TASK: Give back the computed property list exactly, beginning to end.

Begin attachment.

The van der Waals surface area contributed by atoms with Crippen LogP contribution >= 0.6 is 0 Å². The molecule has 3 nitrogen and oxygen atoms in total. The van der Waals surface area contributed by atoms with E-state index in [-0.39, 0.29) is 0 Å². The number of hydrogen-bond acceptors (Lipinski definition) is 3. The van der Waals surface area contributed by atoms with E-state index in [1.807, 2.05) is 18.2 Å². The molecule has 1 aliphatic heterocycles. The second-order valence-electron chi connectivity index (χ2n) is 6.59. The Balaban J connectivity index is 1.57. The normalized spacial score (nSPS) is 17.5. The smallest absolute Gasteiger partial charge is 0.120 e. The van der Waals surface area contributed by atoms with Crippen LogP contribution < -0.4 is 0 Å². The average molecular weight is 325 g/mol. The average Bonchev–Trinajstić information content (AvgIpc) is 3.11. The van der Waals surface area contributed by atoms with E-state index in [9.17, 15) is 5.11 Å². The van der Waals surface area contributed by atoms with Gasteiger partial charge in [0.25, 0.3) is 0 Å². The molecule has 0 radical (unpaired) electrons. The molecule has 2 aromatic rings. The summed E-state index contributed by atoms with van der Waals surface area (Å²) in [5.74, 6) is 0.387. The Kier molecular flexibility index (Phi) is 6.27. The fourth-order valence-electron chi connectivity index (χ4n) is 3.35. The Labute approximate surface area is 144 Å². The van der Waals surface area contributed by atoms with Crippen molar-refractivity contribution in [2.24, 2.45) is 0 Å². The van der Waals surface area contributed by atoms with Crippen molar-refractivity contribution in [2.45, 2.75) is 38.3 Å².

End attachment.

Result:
The van der Waals surface area contributed by atoms with Crippen LogP contribution >= 0.6 is 0 Å². The molecule has 3 nitrogen and oxygen atoms in total. The van der Waals surface area contributed by atoms with E-state index in [-0.39, 0.29) is 0 Å². The number of hydrogen-bond acceptors (Lipinski definition) is 3. The van der Waals surface area contributed by atoms with E-state index in [1.807, 2.05) is 18.2 Å². The molecule has 1 aliphatic heterocycles. The second-order valence-electron chi connectivity index (χ2n) is 6.59. The Balaban J connectivity index is 1.57. The normalized spacial score (nSPS) is 17.5. The smallest absolute Gasteiger partial charge is 0.120 e. The van der Waals surface area contributed by atoms with Crippen LogP contribution < -0.4 is 0 Å². The average molecular weight is 325 g/mol. The average Bonchev–Trinajstić information content (AvgIpc) is 3.11. The van der Waals surface area contributed by atoms with E-state index in [9.17, 15) is 5.11 Å². The van der Waals surface area contributed by atoms with Gasteiger partial charge in [0.25, 0.3) is 0 Å². The molecule has 0 radical (unpaired) electrons. The molecule has 2 aromatic rings. The summed E-state index contributed by atoms with van der Waals surface area (Å²) in [5.74, 6) is 0.387. The Kier molecular flexibility index (Phi) is 6.27. The fourth-order valence-electron chi connectivity index (χ4n) is 3.35. The Labute approximate surface area is 144 Å². The van der Waals surface area contributed by atoms with Crippen molar-refractivity contribution in [2.24, 2.45) is 0 Å². The van der Waals surface area contributed by atoms with Crippen molar-refractivity contribution in [2.45, 2.75) is 38.3 Å².